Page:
As vote counts results began trickling in toward the end of election day on September 15 in Bhutan, expectant families and neighbors gathered to watch election results over shared meals and beverages. Since the introduction of parliamentary elections in 2008, these political contests have also become an opportunity for social festivity.
Using an SMS-based Poll Information System, the Election Commission of Bhutan at Thimphu was able to complete the majority of the ballot counting within a few hours of the country’s 865 poll stations closing.
It became clear early on that the ruling People’s Democratic Party would be eliminated from the country’s unique parliamentary representation system, in which only two parties exist in the parliament, while multiple parties can exist outside of it.
Election to the House of Representatives, also called the National Assembly, occurs in two rounds: the Primary Round and the General Round. The first round, called the Primary Round, is contested by multiple parties. This year, four parties contested, two of which have existed from the first parliamentary elections.
The People Democratic Party (PDP) was led by a Harvard-educated former civil servant who was viewed as a popular political leader. Opposing him was the Druk Phuensum Tshogpa (DPT), which formed the first democratic government, and was the opposition party in the last parliament. The two new parties were the Druk Nyamrup Tshogpa (DNT), which was led by a popular medical doctor and social activist, and Bhutan Kuen-nyam Party (BKP), which is headed by the former chairperson of the Anti-Corruption Commission. The parties did not vary substantially in terms of ideology or manifestos, but they represented their respective party leaders’ expertise and personal values.
On Election Day, provisional results broadcast by the national television network showed that the voter turnout was 66.36 percent, a substantial increase from the 55.3 percent in the 2013 elections. According to the data, 291,098 voters cast their ballots out of the total 438,663 registered voters. Of that amount, 144,028 (49.5 percent) were male and 147,070 (50.5 percent) were female.
The past elections revealed an unmistakable decline in voter turnout, which needed improvement. The Election Commission of Bhutan carried out massive civic education activities using the expertise and experience of mature democracies and facilitated by global organizations such as International IDEA. Other corrective measures were procedural in nature. Given Bhutan’s mountainous terrain and often hazardous travel conditions, voting in person can often be prohibitive. Therefore, postal booths were set up across the country to facilitate voting for eligible voters. Out of the 102,531 registered to vote through the “Postal Ballot Facilitation and Mobile Booths,” a total of 79,515 people voted with an overall voter turnout of 77.55 percent in that category.
Observers have pointed out that the results demonstrated the growing maturity of the Bhutanese electorate. Past elections saw certain parties winning the majority of the votes, and that was seen as evidence of the people’s inexperience with electoral politics. For instance, in the very first election in 2008, the winning party won 45 of 47 seats, leaving the opposition in a marginal position. It seemed that voters voted along party lines, instead of taking into consideration individual candidates from their constituencies. The voters failed to distinguish between parties and their candidates. The second election saw similar voting pattern, although with some improvement. This election showed an even distribution of votes across all parties, with the DNT winning 92,722 (31.8 percent) votes as against 90,020 (30.9 percent) for the DPT, 79,883 (27.4 percent) for the PDP, and 28,473 (9.7 percent) for the BKP.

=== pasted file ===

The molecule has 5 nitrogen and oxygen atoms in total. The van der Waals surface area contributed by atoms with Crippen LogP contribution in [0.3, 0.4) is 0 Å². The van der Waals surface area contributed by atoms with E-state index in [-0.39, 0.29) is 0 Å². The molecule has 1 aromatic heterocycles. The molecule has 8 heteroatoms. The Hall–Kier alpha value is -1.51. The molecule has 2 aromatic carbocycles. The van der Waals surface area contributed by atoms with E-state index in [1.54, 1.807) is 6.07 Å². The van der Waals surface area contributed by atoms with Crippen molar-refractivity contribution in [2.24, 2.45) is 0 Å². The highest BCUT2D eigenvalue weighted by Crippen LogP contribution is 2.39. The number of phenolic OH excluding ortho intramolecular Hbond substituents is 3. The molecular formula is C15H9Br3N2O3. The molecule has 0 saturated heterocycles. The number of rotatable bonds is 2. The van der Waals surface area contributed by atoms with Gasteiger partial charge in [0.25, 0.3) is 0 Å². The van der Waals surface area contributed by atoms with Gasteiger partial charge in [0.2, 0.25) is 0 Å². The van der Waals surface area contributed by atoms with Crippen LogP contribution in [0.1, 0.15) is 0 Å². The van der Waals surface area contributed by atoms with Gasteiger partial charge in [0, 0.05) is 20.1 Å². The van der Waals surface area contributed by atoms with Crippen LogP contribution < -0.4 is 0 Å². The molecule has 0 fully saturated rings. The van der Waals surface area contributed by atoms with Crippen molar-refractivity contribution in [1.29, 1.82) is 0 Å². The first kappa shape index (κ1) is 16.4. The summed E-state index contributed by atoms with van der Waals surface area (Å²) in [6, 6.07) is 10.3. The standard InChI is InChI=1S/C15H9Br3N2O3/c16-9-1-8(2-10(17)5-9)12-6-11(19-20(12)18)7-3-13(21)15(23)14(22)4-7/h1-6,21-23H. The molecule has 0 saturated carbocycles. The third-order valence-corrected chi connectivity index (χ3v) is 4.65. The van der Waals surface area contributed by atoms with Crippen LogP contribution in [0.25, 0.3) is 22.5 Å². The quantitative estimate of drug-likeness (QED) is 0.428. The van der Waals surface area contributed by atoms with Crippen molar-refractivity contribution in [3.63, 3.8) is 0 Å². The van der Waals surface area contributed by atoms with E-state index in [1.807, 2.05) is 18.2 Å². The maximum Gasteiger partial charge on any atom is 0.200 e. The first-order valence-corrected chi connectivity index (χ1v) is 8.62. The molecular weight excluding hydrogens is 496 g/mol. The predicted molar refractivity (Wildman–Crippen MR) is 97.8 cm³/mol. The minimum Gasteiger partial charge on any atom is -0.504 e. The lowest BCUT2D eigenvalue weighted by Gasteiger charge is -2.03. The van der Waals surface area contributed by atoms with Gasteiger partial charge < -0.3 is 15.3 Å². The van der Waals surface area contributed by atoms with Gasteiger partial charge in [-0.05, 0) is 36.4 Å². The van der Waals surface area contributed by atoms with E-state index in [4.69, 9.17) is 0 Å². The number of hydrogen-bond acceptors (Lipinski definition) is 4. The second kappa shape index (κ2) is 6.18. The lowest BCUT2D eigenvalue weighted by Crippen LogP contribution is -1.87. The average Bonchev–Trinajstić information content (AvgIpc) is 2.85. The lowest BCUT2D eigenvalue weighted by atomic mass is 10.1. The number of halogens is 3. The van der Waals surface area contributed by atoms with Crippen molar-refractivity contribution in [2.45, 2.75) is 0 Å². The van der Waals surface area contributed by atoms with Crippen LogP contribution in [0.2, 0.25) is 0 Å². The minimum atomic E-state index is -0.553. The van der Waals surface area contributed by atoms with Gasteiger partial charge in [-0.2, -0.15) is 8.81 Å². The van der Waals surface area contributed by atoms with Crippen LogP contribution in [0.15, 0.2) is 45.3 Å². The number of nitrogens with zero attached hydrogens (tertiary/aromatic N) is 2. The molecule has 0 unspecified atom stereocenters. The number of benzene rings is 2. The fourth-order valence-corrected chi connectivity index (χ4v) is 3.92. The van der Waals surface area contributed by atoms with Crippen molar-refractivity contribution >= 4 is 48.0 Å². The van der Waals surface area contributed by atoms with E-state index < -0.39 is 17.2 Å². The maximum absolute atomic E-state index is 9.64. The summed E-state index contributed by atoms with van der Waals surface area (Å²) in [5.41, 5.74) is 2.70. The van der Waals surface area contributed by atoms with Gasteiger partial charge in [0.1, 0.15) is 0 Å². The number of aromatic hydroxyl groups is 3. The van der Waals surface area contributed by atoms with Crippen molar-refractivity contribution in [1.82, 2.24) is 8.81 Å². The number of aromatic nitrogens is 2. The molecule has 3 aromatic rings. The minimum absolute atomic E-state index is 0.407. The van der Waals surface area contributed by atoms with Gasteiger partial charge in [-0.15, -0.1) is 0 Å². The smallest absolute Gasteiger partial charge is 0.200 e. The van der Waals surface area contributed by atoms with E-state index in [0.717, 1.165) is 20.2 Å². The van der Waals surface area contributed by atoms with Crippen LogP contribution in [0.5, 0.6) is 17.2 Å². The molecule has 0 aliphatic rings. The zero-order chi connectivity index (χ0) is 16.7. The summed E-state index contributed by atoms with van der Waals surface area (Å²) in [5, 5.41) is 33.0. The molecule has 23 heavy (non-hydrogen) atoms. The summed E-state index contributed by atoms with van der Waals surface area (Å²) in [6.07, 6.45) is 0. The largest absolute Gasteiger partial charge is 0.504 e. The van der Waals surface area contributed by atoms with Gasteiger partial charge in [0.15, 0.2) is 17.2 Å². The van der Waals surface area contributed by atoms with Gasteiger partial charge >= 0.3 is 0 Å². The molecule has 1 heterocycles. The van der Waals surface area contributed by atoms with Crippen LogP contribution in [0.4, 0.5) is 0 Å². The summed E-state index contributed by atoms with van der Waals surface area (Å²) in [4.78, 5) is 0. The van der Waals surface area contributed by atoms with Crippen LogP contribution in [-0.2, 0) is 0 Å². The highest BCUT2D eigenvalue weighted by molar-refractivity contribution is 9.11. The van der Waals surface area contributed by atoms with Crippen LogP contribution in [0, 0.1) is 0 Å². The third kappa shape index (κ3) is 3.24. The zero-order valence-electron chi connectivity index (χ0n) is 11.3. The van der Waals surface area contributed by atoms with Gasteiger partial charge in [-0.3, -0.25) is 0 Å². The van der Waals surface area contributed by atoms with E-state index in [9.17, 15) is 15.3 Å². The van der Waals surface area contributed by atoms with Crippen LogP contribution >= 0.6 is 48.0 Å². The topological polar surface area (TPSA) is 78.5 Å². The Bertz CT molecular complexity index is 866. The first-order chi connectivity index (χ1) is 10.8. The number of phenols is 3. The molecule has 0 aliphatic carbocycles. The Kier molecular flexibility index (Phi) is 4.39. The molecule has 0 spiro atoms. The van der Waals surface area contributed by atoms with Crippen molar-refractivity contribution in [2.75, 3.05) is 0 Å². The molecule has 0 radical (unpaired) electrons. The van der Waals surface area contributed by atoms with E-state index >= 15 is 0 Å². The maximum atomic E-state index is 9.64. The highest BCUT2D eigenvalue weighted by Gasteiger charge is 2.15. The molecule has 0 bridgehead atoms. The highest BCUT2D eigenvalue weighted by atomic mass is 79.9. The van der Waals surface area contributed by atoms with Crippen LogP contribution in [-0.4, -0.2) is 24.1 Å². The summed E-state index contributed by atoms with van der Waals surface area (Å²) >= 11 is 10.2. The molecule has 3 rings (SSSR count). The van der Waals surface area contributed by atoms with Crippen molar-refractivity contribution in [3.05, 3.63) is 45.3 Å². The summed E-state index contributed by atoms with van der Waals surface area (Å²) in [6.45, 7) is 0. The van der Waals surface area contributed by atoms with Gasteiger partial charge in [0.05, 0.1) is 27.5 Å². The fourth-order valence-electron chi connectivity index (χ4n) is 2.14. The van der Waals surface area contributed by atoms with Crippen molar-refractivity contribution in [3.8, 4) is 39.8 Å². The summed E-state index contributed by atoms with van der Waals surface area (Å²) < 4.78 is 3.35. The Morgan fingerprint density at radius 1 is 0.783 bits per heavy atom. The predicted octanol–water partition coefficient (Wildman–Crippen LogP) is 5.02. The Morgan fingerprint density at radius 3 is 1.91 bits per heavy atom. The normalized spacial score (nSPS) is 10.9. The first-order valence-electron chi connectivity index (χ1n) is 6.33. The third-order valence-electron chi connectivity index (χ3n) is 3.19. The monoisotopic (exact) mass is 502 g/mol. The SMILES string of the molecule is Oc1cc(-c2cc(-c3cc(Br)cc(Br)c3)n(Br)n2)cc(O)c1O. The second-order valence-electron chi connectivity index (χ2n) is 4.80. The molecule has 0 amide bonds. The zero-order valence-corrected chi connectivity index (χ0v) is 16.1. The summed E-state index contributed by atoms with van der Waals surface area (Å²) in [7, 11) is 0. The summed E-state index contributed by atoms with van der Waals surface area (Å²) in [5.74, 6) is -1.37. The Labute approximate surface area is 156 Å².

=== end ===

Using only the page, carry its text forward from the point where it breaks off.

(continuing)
Standing third, the ruling PDP was eliminated from the run-off General Round of elections to be held within a month’s time. Both eliminated parties were quick to accept the results, with the PDP’s president stating that the “people have spoken.”
The results showed two trends that were anticipated in Bhutan’s small voting population, and for which systematic safeguards were put in place. The first was a region-based voting pattern, with the DPT sweeping the eastern and central region constituencies, while the DNT prevailed in most of the western and southern districts. The constitutional requirement of political parties to be nationally representative by having candidates in each of the country’s 47 constituencies was established to safeguard against a divisive and potentially destabilizing regional split.
The other trend was the influence of urban voters on electoral outcomes. Many of these voters cast their votes through postal ballot facilities, and they proved to be the deciding factor. The PDP secured the maximum votes cast in person using the electronic voting machines in the 865 polling stations set up across the country. However, the two qualifying parties’ share of postal ballots left a huge deficit that their rivals could not overcome.
On October 18, the country will again go to the polls for the General Round where the two qualifying parties will contest in each of the 47 constituencies. The party securing the majority of seats will then form the next government. Bhutan has held several elections for the two houses of the parliament, and as long as voters remain engaged and defeated parties graciously accept defeat, a spirit of festivity will prevail.
A previous version of this article incorrectly listed the election date.
Karma Dema is the Bhutan Programme Management Coordinator at the International Institute for Democracy and Electoral Assistance (International IDEA).